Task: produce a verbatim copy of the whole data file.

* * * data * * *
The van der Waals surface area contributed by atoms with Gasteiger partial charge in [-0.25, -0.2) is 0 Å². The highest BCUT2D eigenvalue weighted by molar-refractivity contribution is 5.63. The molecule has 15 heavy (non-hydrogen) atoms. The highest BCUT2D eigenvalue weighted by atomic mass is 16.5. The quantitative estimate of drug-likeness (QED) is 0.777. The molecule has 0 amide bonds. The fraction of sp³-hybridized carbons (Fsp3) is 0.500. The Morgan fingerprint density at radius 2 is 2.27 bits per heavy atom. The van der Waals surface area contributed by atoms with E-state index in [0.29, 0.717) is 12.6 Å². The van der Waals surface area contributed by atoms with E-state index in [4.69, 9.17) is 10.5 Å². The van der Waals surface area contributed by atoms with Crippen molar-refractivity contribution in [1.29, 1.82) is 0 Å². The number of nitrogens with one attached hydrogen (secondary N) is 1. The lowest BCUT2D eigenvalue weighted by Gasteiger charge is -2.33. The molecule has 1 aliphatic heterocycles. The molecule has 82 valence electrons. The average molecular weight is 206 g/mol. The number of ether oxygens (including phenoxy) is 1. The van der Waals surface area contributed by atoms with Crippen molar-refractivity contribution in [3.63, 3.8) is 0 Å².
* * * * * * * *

The van der Waals surface area contributed by atoms with Gasteiger partial charge in [-0.25, -0.2) is 0 Å². The highest BCUT2D eigenvalue weighted by molar-refractivity contribution is 5.63. The molecule has 15 heavy (non-hydrogen) atoms. The highest BCUT2D eigenvalue weighted by atomic mass is 16.5. The quantitative estimate of drug-likeness (QED) is 0.777. The molecule has 0 amide bonds. The fraction of sp³-hybridized carbons (Fsp3) is 0.500. The Morgan fingerprint density at radius 2 is 2.27 bits per heavy atom. The van der Waals surface area contributed by atoms with E-state index in [0.29, 0.717) is 12.6 Å². The van der Waals surface area contributed by atoms with E-state index in [4.69, 9.17) is 10.5 Å². The van der Waals surface area contributed by atoms with Crippen molar-refractivity contribution in [1.29, 1.82) is 0 Å². The number of nitrogens with one attached hydrogen (secondary N) is 1. The lowest BCUT2D eigenvalue weighted by Gasteiger charge is -2.33. The molecule has 1 aliphatic heterocycles. The molecule has 82 valence electrons. The average molecular weight is 206 g/mol. The number of ether oxygens (including phenoxy) is 1. The van der Waals surface area contributed by atoms with Crippen molar-refractivity contribution in [3.63, 3.8) is 0 Å².